entries and all the logins worked. That is, the passwords were
unchanged. In fact the only weird thing was that the file had
been modified earlier in the day. An invocation of last showed
us that 'bomb' had logged in for a short time around 2:35 am.
That time would prove to be significant. Ain't nobody here
but us chickens, and none of us is called bomb...
I went and got my crack-detection disk - a locked floppy with
binaries I trust - and mounted the RedHat CD. I used my clean
ls and found that the real ls was about 28K, while the rootkit
one was over 130K! Would anyone like to explain to me what all
those extra bytes are supposed to be? File has the answer: ELF
32-bit LSB executable, Intel 80386, version 1,
dynamically linked, not stripped. Aha! So when she compiled it,
kiddie forgot to strip the file. That means that gcc left all
its debugging info in the file. Indeed, stripping the program
brings it down to 36K, which is about reasonable for the extra
functionality (hiding certain files) that was added.
Remember how I mentioned that the increased file size is important?
This is where we find out why. First, new "features"
have been added. Second, the
binaries have verbose symbol tables, to aid debugging without
having to include full debug code. And third, many script kiddies
like to compile things with debugging enabled, thinking that
it'll give them more debug-mode backdoors. Certainly our 'kiddie
was naive enough to think so. Her copy of ls had a full symbol
table, and source and was compiled from /home/users/c/chlorine/fileutils-3.13/ls.c
- which is useful info. We can fetch canonical distributions
and compare those against what's installed to get another clue
into what she may have damaged.
I naively headed for the log files, which were, of course,
pure as the driven snow, but I still did find out something useful:
this box seemed to have TCP wrappers installed. OK, those must
have failed somehow since she got in to our system. On RH51,
the TCP wrappers live in /usr/sbin/in.* so what's this in.sockd
doing in /sbin? Being Naughty, that's what. I munged in.sockd
through strings, and found some very interesting strings indeed.
I quote: You are being logged , FUCK OFF , /bin/sh , Password:
, backon . I doubt that this is part of an official RedHat release.
I quickly checked the other TCP wrappers, and found that RedHat's
in.rshd is 11K, and the one on the HD was 200K. OK, 2 bogus wrappers.
It seems that, looking at the file dates, this cracked wrapper
came out the day after RH51 was released. Spooky, huh?
I noticed that these binaries, though dynamically linked,
used libc5, not libc6 which we have. Sure, libc5 exists, but
nothing, and I mean nothing at all uses it. Pure background compatibility
code. After checking the other suspect binaries, they too used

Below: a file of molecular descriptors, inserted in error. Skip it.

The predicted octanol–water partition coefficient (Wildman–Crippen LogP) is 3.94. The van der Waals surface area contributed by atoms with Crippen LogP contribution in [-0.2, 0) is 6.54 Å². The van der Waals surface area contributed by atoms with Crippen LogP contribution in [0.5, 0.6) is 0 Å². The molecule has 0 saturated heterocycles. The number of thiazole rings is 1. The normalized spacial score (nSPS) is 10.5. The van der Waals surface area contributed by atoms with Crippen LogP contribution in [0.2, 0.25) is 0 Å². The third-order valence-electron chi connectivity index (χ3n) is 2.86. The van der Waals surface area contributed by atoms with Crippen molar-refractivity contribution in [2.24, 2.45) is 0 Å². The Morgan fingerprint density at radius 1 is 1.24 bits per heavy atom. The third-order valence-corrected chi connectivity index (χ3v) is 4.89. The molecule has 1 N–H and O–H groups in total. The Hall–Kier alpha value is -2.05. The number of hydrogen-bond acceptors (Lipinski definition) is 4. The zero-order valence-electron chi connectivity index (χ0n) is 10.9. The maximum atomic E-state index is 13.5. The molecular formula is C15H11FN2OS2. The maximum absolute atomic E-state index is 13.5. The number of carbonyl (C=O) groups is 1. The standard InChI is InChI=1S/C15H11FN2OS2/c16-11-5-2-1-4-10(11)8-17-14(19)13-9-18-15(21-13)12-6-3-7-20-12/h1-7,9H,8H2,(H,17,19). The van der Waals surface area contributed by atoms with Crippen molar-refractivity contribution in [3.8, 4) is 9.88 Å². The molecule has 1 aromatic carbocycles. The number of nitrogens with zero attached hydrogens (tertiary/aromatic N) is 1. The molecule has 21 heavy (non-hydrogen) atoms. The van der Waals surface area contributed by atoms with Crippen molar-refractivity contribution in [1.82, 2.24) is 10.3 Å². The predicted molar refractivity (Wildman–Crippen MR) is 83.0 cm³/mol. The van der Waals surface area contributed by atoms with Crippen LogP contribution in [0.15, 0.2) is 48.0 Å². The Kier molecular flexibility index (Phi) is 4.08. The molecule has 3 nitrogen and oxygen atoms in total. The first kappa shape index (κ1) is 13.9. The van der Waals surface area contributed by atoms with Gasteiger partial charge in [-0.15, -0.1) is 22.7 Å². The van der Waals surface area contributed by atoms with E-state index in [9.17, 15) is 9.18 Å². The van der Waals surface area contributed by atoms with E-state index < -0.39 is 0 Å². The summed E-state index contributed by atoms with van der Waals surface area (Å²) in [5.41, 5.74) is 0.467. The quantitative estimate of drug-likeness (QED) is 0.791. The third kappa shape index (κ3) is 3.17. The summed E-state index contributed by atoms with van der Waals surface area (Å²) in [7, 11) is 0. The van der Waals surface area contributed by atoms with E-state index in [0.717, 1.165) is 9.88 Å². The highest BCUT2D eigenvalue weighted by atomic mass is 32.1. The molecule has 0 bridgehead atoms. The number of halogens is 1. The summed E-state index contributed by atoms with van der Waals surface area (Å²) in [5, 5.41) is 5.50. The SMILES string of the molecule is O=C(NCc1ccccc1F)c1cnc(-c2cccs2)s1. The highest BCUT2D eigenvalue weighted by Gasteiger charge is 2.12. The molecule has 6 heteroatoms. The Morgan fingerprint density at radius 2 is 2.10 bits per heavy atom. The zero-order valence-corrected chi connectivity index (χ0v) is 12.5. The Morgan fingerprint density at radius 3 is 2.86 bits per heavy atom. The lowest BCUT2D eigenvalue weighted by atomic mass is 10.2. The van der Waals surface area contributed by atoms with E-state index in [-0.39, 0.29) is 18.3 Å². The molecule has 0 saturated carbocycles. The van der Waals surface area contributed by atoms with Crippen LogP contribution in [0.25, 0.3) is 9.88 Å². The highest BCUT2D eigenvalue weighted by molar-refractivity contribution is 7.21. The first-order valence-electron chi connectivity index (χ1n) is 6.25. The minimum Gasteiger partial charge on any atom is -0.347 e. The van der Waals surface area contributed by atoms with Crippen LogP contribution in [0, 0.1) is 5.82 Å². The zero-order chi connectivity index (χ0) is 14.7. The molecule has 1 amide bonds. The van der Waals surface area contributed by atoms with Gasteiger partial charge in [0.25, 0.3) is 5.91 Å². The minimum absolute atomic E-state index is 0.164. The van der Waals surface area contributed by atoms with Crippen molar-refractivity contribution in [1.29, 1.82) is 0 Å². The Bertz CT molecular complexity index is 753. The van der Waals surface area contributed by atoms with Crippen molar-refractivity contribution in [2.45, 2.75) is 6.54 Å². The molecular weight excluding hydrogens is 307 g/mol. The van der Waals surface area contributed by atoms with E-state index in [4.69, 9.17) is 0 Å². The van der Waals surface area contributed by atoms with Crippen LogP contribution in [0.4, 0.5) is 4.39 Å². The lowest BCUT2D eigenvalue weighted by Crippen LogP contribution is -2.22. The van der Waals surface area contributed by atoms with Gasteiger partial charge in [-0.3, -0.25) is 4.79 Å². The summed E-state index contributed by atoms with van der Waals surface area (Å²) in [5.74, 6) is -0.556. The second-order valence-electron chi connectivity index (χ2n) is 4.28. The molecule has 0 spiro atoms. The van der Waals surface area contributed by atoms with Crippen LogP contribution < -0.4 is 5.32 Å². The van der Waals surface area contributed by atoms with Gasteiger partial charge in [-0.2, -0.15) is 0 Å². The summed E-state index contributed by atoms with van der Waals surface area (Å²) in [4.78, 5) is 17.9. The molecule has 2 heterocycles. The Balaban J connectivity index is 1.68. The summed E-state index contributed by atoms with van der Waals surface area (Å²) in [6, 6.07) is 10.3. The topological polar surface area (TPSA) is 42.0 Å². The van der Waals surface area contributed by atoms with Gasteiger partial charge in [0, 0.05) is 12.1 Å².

libc5. That's where strings and grep (or a pager) gets used.
Now I'm getting bored of looking by hand, so lets narrow our
search a little using find. Try everything in October of this
year... I doubt our cracker was the patient sort - look at her
mistakes so far - so she probably didn't get on before the beginning
of the month. I don't claim to be a master of the find syntax,
so I did this:
find / -xdev -ls | grep "Oct" | grep -v "19[0-7]"
In English: start from the root, and don't check on other
drives, print out all the file names. Pass this through a grep
which filters everything except for "Oct" and then
another grep to filter out years that I don't care about. Sure,
the 80's produced some good music (Depeche Mode) and good code
UN*X / BSD) but this is not the time to study history.
One of the files reported by the find was /sbin/in.sockd.
Interestingly enough, ps said that there was one unnamed process
with a low (76) process id owned by uid=0, gid=26904. That group
is unknown on campus here - whose is it? And how did this file
get run so early so as to get that low a PID? In.sockd has that
uid/gid pair... funky. It has to get called from the init scripts
since this process appears on startup, with a consistently low
PID. Grepping the rc.sysinit file for in.sockd, the last 2 lines
of the file are this:
#Start Socket Deamon
Yeah, sure... That's not part of the normal install. And Deamon
is spelled wrong. Should a spell checker be included as an crack-detector?
Well, RedHat isn't famous for poor docs and tons of typos, but
it is possible to add words to a dictionary. So our cracker tried
to install a backdoor and tried to disguise it by stuffing it
in with some related programs. This adds credibility to my theory
that our cracker has so far confined her skills to net searches
for premade exploits.
The second daemon that was contaminated was rshd. About 10
times as big as the standard copy, it can't be up to anything
but trouble. What does rsh mean here? RemoteSHell or RootShell?
Your guess is as good as mine.
So far what we've found are compromised versions of ls, ps,